Creating Growth Through GainingMuscle
Inan attempt to stay ahead and remain cutting edge, personal trainers have the tendency to develop new exercises which so frequently involve some new equipment as well... This may involve including: stability ball push-ups, stability ball bench presses, and so forth.
However,and strangely enough, all of these new types of exercise appear to deliver lesser effects than "the old" and traditional ways of doing it. There are many reasons behind that, but that is not the centerpiece of this article.
It is not really that big of an issue when these new methods gain excessive popularity, but it is a real shame when they start "pushing out" the previous and more effective methods. One of the examples of this is the fact that the overhead press has been entirely replaced by the bench press.
And this is exactly the point of the article; namely the reintroduction of some of the forgotten classic muscle builders.
Seeing as the bench press is surely the most popular type of exercise, any gym regular has certainly had the chance to notice one of the particular exercise's biggest flaws – the plateu of strength and size gain which occurs after a certain amount of progress (which is different for different people). This little obstacle could be easily overcome by the reintroduction of the overhead press to the workout routine. Namely, employing this exercise will get the delts, triceps as well as the traps working and growing in such a way that when the bodybuilder returns to the bench press – the problem will no longer exist.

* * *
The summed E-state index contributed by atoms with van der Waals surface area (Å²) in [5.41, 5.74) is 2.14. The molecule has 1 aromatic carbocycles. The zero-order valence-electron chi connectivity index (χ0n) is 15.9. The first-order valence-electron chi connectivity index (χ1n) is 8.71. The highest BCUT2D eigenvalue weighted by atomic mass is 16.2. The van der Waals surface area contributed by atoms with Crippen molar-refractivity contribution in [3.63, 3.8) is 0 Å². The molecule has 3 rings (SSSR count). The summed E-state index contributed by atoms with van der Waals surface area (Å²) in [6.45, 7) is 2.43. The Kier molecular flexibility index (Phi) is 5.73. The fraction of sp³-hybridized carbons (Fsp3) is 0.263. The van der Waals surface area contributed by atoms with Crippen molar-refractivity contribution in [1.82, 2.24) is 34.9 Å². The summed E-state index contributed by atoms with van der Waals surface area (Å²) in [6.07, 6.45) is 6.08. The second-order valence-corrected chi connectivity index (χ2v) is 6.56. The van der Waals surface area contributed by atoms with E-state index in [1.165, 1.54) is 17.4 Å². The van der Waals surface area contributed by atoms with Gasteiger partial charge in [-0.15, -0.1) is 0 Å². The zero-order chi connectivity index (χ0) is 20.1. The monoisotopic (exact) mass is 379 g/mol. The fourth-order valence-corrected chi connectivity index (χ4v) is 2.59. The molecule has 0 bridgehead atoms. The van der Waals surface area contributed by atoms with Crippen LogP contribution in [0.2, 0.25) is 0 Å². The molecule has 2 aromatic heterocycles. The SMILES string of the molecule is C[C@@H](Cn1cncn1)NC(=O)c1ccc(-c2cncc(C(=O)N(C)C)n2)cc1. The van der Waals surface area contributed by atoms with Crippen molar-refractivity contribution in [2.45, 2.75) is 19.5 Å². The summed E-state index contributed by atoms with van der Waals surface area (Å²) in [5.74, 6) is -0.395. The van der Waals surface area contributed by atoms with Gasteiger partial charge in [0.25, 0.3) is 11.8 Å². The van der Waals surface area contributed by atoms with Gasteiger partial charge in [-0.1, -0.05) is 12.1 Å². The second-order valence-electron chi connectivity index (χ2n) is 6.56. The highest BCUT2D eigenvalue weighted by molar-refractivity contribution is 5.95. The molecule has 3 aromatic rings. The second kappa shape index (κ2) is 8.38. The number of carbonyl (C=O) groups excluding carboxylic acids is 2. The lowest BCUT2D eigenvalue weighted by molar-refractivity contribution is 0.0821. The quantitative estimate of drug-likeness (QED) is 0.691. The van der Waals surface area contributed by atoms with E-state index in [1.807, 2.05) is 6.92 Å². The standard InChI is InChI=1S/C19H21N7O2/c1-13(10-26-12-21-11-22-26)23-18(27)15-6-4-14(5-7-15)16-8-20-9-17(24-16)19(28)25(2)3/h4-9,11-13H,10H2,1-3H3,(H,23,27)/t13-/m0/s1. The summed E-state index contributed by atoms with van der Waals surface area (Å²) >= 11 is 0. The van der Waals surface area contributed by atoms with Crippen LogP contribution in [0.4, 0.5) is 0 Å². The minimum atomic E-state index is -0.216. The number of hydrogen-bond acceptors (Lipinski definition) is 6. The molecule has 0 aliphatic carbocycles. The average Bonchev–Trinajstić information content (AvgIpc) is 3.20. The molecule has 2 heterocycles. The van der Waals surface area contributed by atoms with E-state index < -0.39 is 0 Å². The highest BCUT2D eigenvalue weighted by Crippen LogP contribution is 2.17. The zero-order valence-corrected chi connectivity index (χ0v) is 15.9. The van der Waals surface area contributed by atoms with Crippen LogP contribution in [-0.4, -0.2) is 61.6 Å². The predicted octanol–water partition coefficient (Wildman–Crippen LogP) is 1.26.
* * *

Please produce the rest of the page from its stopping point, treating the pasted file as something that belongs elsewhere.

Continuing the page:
Accordingly, it is recommended that the bench press ought to be avoided (in favor of the overhead press) for six weeks out of the year. This may sound a bit excessive a break, but it ought not cause concern as the overhead press is a complementary exercise, so to speak.
There is a range of ways in which the overhead press may be performed. The weight lifter may be either seated or standing. Below is a description of a few ways of doing it.
Standing Front Overhead Press
Duringthis classic version of the overhead press, the weight lifter is holding the bar in front of the head and close to the collarbones. The bar is to be pressed until the elbows are straight; the ending position being directly above the head.
Standing Behind the Neck Overhead Press
Thisone's fairly similar to the front overhead press – the difference being that the starting position of the bar in this version is at the traps instead.
Thisone is a mix of the front and behind the nex press. Namely, in this version the starting position of the bar is the same as with the front press, but the movement ends at the traps instead. The movement is then reversed so that the bar is again found at the front of the weight lifter's body.
Thisis yet another variation of the first two exercises combined. The difference being that, in this case, it is initiated with the slightest of bends in the knees. This is to be followed by an explosive extension of the knees. The goal of this detail would be to allow the weight lifter to perform the exercise with more weight.